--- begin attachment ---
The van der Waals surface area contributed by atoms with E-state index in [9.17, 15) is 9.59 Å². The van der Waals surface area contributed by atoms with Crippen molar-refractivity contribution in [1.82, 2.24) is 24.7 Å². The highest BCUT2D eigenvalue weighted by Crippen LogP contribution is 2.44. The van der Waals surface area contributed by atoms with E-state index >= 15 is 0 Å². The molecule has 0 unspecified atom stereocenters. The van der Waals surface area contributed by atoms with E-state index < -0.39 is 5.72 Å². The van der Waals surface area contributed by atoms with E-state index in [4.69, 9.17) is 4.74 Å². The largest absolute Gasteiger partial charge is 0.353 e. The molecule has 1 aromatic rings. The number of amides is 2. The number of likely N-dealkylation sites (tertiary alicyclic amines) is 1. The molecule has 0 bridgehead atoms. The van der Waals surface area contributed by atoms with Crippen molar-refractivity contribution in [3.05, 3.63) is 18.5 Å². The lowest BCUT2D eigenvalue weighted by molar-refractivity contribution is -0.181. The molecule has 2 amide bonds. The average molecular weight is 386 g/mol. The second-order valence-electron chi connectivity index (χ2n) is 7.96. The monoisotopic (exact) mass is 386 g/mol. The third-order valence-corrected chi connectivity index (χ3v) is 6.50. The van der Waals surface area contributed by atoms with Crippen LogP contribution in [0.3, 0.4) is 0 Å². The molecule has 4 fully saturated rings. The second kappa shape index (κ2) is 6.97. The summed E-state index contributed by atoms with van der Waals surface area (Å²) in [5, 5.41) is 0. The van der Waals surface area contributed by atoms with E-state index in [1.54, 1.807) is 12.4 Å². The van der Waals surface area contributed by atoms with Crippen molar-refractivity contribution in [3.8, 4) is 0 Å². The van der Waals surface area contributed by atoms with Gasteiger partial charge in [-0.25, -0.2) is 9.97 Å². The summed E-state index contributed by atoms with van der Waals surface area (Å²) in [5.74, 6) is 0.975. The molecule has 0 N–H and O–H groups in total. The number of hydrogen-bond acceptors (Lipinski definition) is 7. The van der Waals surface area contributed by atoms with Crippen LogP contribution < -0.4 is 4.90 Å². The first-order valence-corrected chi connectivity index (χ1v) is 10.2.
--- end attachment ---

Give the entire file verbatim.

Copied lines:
The van der Waals surface area contributed by atoms with E-state index in [9.17, 15) is 9.59 Å². The van der Waals surface area contributed by atoms with Crippen molar-refractivity contribution in [1.82, 2.24) is 24.7 Å². The highest BCUT2D eigenvalue weighted by Crippen LogP contribution is 2.44. The van der Waals surface area contributed by atoms with E-state index >= 15 is 0 Å². The molecule has 0 unspecified atom stereocenters. The van der Waals surface area contributed by atoms with E-state index < -0.39 is 5.72 Å². The van der Waals surface area contributed by atoms with E-state index in [4.69, 9.17) is 4.74 Å². The largest absolute Gasteiger partial charge is 0.353 e. The molecule has 1 aromatic rings. The number of amides is 2. The number of likely N-dealkylation sites (tertiary alicyclic amines) is 1. The molecule has 0 bridgehead atoms. The van der Waals surface area contributed by atoms with Crippen molar-refractivity contribution in [3.05, 3.63) is 18.5 Å². The lowest BCUT2D eigenvalue weighted by molar-refractivity contribution is -0.181. The molecule has 2 amide bonds. The average molecular weight is 386 g/mol. The second-order valence-electron chi connectivity index (χ2n) is 7.96. The monoisotopic (exact) mass is 386 g/mol. The third-order valence-corrected chi connectivity index (χ3v) is 6.50. The van der Waals surface area contributed by atoms with Crippen LogP contribution in [0.3, 0.4) is 0 Å². The molecule has 4 fully saturated rings. The second kappa shape index (κ2) is 6.97. The summed E-state index contributed by atoms with van der Waals surface area (Å²) in [5, 5.41) is 0. The van der Waals surface area contributed by atoms with E-state index in [1.54, 1.807) is 12.4 Å². The van der Waals surface area contributed by atoms with Crippen molar-refractivity contribution in [3.8, 4) is 0 Å². The van der Waals surface area contributed by atoms with Gasteiger partial charge in [-0.25, -0.2) is 9.97 Å². The summed E-state index contributed by atoms with van der Waals surface area (Å²) in [5.74, 6) is 0.975. The molecule has 0 N–H and O–H groups in total. The number of hydrogen-bond acceptors (Lipinski definition) is 7. The van der Waals surface area contributed by atoms with Crippen LogP contribution < -0.4 is 4.90 Å². The first-order valence-corrected chi connectivity index (χ1v) is 10.2.